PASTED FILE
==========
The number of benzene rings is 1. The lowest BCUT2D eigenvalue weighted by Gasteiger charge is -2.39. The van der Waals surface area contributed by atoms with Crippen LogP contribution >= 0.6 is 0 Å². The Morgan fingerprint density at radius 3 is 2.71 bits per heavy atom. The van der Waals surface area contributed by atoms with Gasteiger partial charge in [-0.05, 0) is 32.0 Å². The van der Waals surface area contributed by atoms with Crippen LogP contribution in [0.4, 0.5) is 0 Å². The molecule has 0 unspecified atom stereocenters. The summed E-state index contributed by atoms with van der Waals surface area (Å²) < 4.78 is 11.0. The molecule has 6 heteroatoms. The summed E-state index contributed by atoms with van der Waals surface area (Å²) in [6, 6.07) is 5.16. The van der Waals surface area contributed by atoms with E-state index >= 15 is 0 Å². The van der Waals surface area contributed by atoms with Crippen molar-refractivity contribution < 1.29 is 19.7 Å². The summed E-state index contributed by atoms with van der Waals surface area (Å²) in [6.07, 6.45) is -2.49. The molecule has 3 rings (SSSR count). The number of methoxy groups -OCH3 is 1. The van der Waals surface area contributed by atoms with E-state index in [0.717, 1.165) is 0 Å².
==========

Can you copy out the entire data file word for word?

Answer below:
The number of benzene rings is 1. The lowest BCUT2D eigenvalue weighted by Gasteiger charge is -2.39. The van der Waals surface area contributed by atoms with Crippen LogP contribution >= 0.6 is 0 Å². The Morgan fingerprint density at radius 3 is 2.71 bits per heavy atom. The van der Waals surface area contributed by atoms with Gasteiger partial charge in [-0.05, 0) is 32.0 Å². The van der Waals surface area contributed by atoms with Crippen LogP contribution in [0.4, 0.5) is 0 Å². The molecule has 0 unspecified atom stereocenters. The summed E-state index contributed by atoms with van der Waals surface area (Å²) < 4.78 is 11.0. The molecule has 6 heteroatoms. The summed E-state index contributed by atoms with van der Waals surface area (Å²) in [6, 6.07) is 5.16. The van der Waals surface area contributed by atoms with E-state index >= 15 is 0 Å². The van der Waals surface area contributed by atoms with Crippen molar-refractivity contribution < 1.29 is 19.7 Å². The summed E-state index contributed by atoms with van der Waals surface area (Å²) in [6.07, 6.45) is -2.49. The molecule has 3 rings (SSSR count). The number of methoxy groups -OCH3 is 1. The van der Waals surface area contributed by atoms with E-state index in [0.717, 1.165) is 0 Å².